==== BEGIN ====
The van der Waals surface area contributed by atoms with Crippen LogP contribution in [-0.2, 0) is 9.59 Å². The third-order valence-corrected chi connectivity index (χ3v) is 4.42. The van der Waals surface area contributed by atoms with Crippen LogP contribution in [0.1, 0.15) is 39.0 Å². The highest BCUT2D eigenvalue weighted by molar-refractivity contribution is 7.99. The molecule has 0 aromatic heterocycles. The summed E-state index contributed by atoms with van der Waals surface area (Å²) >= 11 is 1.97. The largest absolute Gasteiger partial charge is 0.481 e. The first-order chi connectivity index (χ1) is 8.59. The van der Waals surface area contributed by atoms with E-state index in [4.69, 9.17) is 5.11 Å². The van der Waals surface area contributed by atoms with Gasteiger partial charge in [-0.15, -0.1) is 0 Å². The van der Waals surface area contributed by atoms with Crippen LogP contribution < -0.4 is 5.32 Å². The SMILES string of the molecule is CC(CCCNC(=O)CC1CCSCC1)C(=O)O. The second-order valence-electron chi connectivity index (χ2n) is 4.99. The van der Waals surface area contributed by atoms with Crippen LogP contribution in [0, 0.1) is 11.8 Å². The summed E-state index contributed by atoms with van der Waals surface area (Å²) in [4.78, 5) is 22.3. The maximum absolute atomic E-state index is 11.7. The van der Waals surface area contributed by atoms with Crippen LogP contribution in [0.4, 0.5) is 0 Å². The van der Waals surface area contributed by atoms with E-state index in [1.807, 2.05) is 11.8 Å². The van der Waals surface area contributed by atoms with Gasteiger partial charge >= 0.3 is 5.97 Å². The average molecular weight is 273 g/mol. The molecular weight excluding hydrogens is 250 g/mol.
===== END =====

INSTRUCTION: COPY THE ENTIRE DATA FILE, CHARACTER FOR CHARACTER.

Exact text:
The van der Waals surface area contributed by atoms with Crippen LogP contribution in [-0.2, 0) is 9.59 Å². The third-order valence-corrected chi connectivity index (χ3v) is 4.42. The van der Waals surface area contributed by atoms with Crippen LogP contribution in [0.1, 0.15) is 39.0 Å². The highest BCUT2D eigenvalue weighted by molar-refractivity contribution is 7.99. The molecule has 0 aromatic heterocycles. The summed E-state index contributed by atoms with van der Waals surface area (Å²) >= 11 is 1.97. The largest absolute Gasteiger partial charge is 0.481 e. The first-order chi connectivity index (χ1) is 8.59. The van der Waals surface area contributed by atoms with E-state index in [4.69, 9.17) is 5.11 Å². The van der Waals surface area contributed by atoms with Gasteiger partial charge in [-0.15, -0.1) is 0 Å². The van der Waals surface area contributed by atoms with Crippen LogP contribution < -0.4 is 5.32 Å². The SMILES string of the molecule is CC(CCCNC(=O)CC1CCSCC1)C(=O)O. The second-order valence-electron chi connectivity index (χ2n) is 4.99. The van der Waals surface area contributed by atoms with Crippen LogP contribution in [0, 0.1) is 11.8 Å². The summed E-state index contributed by atoms with van der Waals surface area (Å²) in [4.78, 5) is 22.3. The maximum absolute atomic E-state index is 11.7. The van der Waals surface area contributed by atoms with Crippen LogP contribution in [0.4, 0.5) is 0 Å². The van der Waals surface area contributed by atoms with E-state index in [1.807, 2.05) is 11.8 Å². The van der Waals surface area contributed by atoms with Gasteiger partial charge >= 0.3 is 5.97 Å². The average molecular weight is 273 g/mol. The molecular weight excluding hydrogens is 250 g/mol.